Fork Rebound - Page 4-26 Fork Rebound is on top of the forks Using a flatblade, carefully turned in direction "A" (clockwise) till they stopped. DO NOT use excessive force!!!! I then counted 6 clicks in direction "B", counter-clockwise

Fork Compression - Page 4-26, second diagram on the page - using a flatblade screw driver turn in direction "A" (clockwise) till they stopped. DO NOT use excessive force!!!! I then counted 6 clicks in direction "B", counter-clockwise

I ENSURED BOTH FORK LEGS HAD THE EXACT SAME AMOUNT OF CLICKS and lines showing.

Rear Shock Preload Page 4-27 - First diagram. Put the motorcycle on the Center-stand, turn the knob in direction "A" (Clockwise) till the indicator is even with "HARD".

Rear shock Rebound Damping, Page 4-27 Second Diagram Turn in Direction "A" till it stops. (Clockwise if you are laying on your back looking up at the bottom of the shock). Then turn 6 clicks in direction "B" (Counter-clockwise if you are laying on your back looking up at the bottom of the shock)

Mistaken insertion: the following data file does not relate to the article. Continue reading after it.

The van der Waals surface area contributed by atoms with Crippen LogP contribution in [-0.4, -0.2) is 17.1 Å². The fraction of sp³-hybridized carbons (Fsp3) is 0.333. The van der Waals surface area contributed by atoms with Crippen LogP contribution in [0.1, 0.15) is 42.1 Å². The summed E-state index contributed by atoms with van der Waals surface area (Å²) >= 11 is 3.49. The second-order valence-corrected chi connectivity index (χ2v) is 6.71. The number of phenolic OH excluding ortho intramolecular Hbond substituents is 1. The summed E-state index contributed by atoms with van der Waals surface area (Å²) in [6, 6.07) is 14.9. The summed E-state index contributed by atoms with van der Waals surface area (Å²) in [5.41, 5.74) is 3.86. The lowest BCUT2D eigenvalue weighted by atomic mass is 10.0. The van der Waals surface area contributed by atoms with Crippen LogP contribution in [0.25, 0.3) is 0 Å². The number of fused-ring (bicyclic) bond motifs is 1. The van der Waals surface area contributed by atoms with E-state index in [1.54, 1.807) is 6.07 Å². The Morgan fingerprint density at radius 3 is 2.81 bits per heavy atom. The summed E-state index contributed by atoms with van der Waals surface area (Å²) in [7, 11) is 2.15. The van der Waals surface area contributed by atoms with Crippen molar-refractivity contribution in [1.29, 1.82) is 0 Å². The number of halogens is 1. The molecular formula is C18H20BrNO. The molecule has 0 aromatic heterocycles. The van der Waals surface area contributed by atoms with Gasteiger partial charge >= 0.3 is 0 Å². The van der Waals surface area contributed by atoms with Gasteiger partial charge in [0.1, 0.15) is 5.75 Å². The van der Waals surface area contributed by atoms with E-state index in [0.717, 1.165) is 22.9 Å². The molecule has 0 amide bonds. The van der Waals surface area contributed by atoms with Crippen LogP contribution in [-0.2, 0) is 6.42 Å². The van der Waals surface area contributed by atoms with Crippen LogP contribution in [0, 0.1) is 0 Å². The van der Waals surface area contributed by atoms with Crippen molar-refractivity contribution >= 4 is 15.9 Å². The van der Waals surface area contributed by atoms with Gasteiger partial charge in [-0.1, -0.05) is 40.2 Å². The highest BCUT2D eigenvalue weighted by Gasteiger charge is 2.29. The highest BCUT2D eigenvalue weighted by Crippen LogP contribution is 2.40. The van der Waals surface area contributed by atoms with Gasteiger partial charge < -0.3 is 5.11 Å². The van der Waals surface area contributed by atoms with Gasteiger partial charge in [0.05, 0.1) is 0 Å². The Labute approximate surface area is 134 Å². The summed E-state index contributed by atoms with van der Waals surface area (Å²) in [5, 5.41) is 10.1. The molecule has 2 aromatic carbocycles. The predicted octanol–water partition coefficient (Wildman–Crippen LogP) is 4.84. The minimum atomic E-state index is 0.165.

Thats what I did :)
I’ve enjoyed reading this informative thread.

So I have managed to get to 60mm laden sag; quite close to the 57mm figure. I still have a another line/increment on the preload adjuster to get closer to the ideal 1/3 laden sag.

One question though. My adjustings have been done with virtually an empty fuel tank, so will a full tank compress the forks and raise the back or will I expect my laden sag to be further away from the ideal 57mm after fuelling at the weekend?

Thanks in advance.
 

From A2B

New Member
Joined
Jun 2, 2018
Messages
14
Location